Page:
7 How can you evaluate and improve your use of the TESSA materials? [Reflective Practice]
When something new is tried out, it’s important to get feedback, to answer the question ‘What have I/we learned from using the TESSA materials with the teachers I/we work with?’
You can think about the experience on your own, but if you work with colleagues or people in the school community, you could also get feedback from them.
The ‘TESSA Feedback Tool’ was used to get feedback from Social Studies lecturers at Kyambogo University who used a series of TESSA activities with their student teachers. Notice particularly the question:
The answers given to this question will help the Kyambogo coordinator in planning for future sessions in which TESSA activities are integrated.
You could also ask your teachers/student teachers directly for their feedback. This could be in a survey questionnaire or less formally in a focus group discussion – a discussion guided by the broad questions such as:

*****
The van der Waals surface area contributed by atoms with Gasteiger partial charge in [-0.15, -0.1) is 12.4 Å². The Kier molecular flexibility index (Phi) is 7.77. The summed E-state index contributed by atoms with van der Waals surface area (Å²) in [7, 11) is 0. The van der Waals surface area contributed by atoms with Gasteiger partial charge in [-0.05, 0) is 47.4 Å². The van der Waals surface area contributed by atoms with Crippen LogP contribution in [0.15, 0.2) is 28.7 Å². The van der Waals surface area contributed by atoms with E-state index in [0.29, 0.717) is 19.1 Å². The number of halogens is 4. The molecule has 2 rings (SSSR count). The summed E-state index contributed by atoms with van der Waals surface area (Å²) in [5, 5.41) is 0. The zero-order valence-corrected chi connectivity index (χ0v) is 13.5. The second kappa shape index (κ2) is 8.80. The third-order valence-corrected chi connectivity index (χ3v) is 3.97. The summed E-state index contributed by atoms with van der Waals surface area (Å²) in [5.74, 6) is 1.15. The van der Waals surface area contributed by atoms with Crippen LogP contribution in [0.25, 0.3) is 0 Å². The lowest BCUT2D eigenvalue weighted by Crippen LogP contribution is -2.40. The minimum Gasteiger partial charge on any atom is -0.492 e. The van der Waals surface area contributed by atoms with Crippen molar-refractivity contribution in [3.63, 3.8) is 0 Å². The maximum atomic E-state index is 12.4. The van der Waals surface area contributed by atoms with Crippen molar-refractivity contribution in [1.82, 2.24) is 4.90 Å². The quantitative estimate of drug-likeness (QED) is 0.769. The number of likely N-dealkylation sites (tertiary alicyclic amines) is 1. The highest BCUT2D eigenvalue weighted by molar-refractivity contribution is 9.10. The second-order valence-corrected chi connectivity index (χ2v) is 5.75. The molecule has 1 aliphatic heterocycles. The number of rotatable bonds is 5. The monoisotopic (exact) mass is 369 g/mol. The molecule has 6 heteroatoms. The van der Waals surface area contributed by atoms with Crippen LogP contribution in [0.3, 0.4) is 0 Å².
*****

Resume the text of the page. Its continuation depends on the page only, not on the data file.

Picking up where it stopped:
- What was good?
- What was not so good?
- What improvements could be made?
In formal structured courses in which teachers are assessed, the effectiveness of the TESSA approach could also be evaluated through teachers’ assignments, or even through testing of teachers’ competences.
Teachers doing the B Ed at the Open University of Sudan are asked to practise fourteen key teaching strategies embodied and illustrated in the TESSA materials. Their teaching practice supervisors assess their competence in using these strategies effectively.
However, evaluation is only useful if the results of evaluation are used – the important question for the curriculum planning or TESSA implementation committees is: How can we do things better next time round? Figure 3 illustrates how you can use evaluation effectively.
Figure 3 Using evaluation effectively
6 How can you encourage reflective practice with TESSA activities through the kinds of assessment you use? [Assessment]
8 How can you deepen your engagement with the TESSA community and others involved in working with teachers in an open educational resource (OER) environment? [Community of practice]